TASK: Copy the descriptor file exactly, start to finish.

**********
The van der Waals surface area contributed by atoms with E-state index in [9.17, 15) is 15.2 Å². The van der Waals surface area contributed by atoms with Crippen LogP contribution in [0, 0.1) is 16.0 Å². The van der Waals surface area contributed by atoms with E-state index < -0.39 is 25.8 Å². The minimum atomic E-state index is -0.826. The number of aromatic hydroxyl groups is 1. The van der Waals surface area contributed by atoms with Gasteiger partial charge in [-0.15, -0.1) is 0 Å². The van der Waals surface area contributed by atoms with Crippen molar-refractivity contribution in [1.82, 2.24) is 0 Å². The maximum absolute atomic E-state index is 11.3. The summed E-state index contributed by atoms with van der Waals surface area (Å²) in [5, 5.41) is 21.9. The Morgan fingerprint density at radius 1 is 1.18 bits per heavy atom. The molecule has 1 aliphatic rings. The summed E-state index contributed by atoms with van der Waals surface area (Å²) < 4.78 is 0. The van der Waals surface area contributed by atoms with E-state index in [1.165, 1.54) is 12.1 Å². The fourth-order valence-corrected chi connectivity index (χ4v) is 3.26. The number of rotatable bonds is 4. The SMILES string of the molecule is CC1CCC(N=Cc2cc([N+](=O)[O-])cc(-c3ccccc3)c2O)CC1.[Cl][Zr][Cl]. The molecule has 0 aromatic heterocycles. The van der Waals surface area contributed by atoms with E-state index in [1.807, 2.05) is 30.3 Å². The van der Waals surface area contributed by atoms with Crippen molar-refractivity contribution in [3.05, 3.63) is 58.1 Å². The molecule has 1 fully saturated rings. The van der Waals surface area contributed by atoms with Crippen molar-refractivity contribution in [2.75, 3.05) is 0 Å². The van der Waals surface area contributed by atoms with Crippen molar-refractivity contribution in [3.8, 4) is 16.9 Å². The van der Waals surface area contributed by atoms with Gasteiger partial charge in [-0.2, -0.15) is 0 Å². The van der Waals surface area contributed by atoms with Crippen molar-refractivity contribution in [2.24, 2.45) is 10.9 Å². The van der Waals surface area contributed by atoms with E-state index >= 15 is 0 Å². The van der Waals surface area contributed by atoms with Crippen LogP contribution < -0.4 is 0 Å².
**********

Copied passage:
The van der Waals surface area contributed by atoms with E-state index in [9.17, 15) is 15.2 Å². The van der Waals surface area contributed by atoms with Crippen LogP contribution in [0, 0.1) is 16.0 Å². The van der Waals surface area contributed by atoms with E-state index < -0.39 is 25.8 Å². The minimum atomic E-state index is -0.826. The number of aromatic hydroxyl groups is 1. The van der Waals surface area contributed by atoms with Gasteiger partial charge in [-0.15, -0.1) is 0 Å². The van der Waals surface area contributed by atoms with Crippen molar-refractivity contribution in [1.82, 2.24) is 0 Å². The maximum absolute atomic E-state index is 11.3. The summed E-state index contributed by atoms with van der Waals surface area (Å²) in [5, 5.41) is 21.9. The Morgan fingerprint density at radius 1 is 1.18 bits per heavy atom. The molecule has 1 aliphatic rings. The summed E-state index contributed by atoms with van der Waals surface area (Å²) < 4.78 is 0. The van der Waals surface area contributed by atoms with E-state index in [1.165, 1.54) is 12.1 Å². The fourth-order valence-corrected chi connectivity index (χ4v) is 3.26. The number of rotatable bonds is 4. The SMILES string of the molecule is CC1CCC(N=Cc2cc([N+](=O)[O-])cc(-c3ccccc3)c2O)CC1.[Cl][Zr][Cl]. The molecule has 0 aromatic heterocycles. The van der Waals surface area contributed by atoms with E-state index in [1.807, 2.05) is 30.3 Å². The van der Waals surface area contributed by atoms with Crippen molar-refractivity contribution in [3.05, 3.63) is 58.1 Å². The molecule has 1 fully saturated rings. The van der Waals surface area contributed by atoms with Crippen molar-refractivity contribution in [2.75, 3.05) is 0 Å². The van der Waals surface area contributed by atoms with Crippen molar-refractivity contribution in [3.8, 4) is 16.9 Å². The van der Waals surface area contributed by atoms with Gasteiger partial charge in [-0.2, -0.15) is 0 Å². The van der Waals surface area contributed by atoms with Crippen molar-refractivity contribution in [2.24, 2.45) is 10.9 Å². The van der Waals surface area contributed by atoms with E-state index >= 15 is 0 Å². The van der Waals surface area contributed by atoms with Crippen LogP contribution < -0.4 is 0 Å².